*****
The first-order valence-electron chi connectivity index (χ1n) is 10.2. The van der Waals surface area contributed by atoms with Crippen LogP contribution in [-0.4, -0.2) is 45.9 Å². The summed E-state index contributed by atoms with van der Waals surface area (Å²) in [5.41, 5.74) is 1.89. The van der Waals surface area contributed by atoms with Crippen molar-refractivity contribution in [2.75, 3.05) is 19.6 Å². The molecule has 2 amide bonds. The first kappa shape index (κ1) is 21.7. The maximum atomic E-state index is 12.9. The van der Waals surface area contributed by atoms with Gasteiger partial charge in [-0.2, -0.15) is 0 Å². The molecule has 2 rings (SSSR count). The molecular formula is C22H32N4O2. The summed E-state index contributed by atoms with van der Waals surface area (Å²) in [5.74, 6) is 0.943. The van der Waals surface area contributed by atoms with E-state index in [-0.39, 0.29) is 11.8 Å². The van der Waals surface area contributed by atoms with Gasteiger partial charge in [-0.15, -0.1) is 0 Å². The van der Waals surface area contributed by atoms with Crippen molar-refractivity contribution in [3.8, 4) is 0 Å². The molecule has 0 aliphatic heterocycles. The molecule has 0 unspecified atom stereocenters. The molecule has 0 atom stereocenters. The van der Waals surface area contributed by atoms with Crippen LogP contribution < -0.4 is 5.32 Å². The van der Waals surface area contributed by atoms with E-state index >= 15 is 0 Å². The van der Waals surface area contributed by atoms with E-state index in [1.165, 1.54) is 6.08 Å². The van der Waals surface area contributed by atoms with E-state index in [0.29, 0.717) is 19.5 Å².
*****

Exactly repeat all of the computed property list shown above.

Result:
The first-order valence-electron chi connectivity index (χ1n) is 10.2. The van der Waals surface area contributed by atoms with Crippen LogP contribution in [-0.4, -0.2) is 45.9 Å². The summed E-state index contributed by atoms with van der Waals surface area (Å²) in [5.41, 5.74) is 1.89. The van der Waals surface area contributed by atoms with Crippen molar-refractivity contribution in [2.75, 3.05) is 19.6 Å². The molecule has 2 amide bonds. The first kappa shape index (κ1) is 21.7. The maximum atomic E-state index is 12.9. The van der Waals surface area contributed by atoms with Gasteiger partial charge in [-0.2, -0.15) is 0 Å². The molecule has 2 rings (SSSR count). The molecular formula is C22H32N4O2. The summed E-state index contributed by atoms with van der Waals surface area (Å²) in [5.74, 6) is 0.943. The van der Waals surface area contributed by atoms with E-state index in [-0.39, 0.29) is 11.8 Å². The van der Waals surface area contributed by atoms with Gasteiger partial charge in [-0.15, -0.1) is 0 Å². The van der Waals surface area contributed by atoms with Crippen molar-refractivity contribution in [3.8, 4) is 0 Å². The molecule has 0 aliphatic heterocycles. The molecule has 0 unspecified atom stereocenters. The molecule has 0 atom stereocenters. The van der Waals surface area contributed by atoms with Crippen LogP contribution < -0.4 is 5.32 Å². The van der Waals surface area contributed by atoms with E-state index >= 15 is 0 Å². The van der Waals surface area contributed by atoms with E-state index in [1.165, 1.54) is 6.08 Å². The van der Waals surface area contributed by atoms with E-state index in [0.29, 0.717) is 19.5 Å².